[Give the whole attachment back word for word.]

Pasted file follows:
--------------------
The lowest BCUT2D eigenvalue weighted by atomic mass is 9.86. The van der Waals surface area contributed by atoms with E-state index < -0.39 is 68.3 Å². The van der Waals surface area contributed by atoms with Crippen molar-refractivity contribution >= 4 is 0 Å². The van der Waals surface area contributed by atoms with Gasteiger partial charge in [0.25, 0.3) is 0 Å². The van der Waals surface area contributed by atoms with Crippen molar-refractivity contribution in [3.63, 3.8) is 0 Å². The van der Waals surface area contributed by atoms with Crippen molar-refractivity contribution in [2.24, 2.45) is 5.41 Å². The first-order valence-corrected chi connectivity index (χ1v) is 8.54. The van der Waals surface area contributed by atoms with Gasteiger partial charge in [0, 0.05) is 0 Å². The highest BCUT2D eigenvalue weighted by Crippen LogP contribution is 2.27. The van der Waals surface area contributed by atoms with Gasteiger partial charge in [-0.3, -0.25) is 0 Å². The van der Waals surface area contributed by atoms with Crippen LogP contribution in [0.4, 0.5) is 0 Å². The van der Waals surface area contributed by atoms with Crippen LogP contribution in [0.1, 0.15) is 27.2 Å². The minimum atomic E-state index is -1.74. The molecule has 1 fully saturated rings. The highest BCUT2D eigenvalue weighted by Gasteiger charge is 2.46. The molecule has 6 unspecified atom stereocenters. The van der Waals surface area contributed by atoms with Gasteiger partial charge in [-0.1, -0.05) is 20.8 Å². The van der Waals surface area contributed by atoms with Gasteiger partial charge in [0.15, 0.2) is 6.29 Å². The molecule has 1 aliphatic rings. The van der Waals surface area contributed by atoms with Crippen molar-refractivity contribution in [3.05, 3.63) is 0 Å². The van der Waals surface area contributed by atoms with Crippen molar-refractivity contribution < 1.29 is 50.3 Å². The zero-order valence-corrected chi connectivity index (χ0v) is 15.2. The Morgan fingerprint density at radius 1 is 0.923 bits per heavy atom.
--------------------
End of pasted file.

The lowest BCUT2D eigenvalue weighted by atomic mass is 9.86. The van der Waals surface area contributed by atoms with E-state index < -0.39 is 68.3 Å². The van der Waals surface area contributed by atoms with Crippen molar-refractivity contribution >= 4 is 0 Å². The van der Waals surface area contributed by atoms with Gasteiger partial charge in [0.25, 0.3) is 0 Å². The van der Waals surface area contributed by atoms with Crippen molar-refractivity contribution in [3.63, 3.8) is 0 Å². The van der Waals surface area contributed by atoms with Crippen molar-refractivity contribution in [2.24, 2.45) is 5.41 Å². The first-order valence-corrected chi connectivity index (χ1v) is 8.54. The van der Waals surface area contributed by atoms with Gasteiger partial charge in [0, 0.05) is 0 Å². The highest BCUT2D eigenvalue weighted by Crippen LogP contribution is 2.27. The van der Waals surface area contributed by atoms with Gasteiger partial charge in [-0.3, -0.25) is 0 Å². The van der Waals surface area contributed by atoms with Crippen LogP contribution in [0.4, 0.5) is 0 Å². The van der Waals surface area contributed by atoms with Crippen LogP contribution in [0.1, 0.15) is 27.2 Å². The minimum atomic E-state index is -1.74. The molecule has 1 fully saturated rings. The highest BCUT2D eigenvalue weighted by Gasteiger charge is 2.46. The molecule has 6 unspecified atom stereocenters. The van der Waals surface area contributed by atoms with Gasteiger partial charge in [-0.1, -0.05) is 20.8 Å². The van der Waals surface area contributed by atoms with Gasteiger partial charge in [0.15, 0.2) is 6.29 Å². The molecule has 1 aliphatic rings. The van der Waals surface area contributed by atoms with Crippen molar-refractivity contribution in [3.05, 3.63) is 0 Å². The van der Waals surface area contributed by atoms with Crippen molar-refractivity contribution < 1.29 is 50.3 Å². The zero-order valence-corrected chi connectivity index (χ0v) is 15.2. The Morgan fingerprint density at radius 1 is 0.923 bits per heavy atom.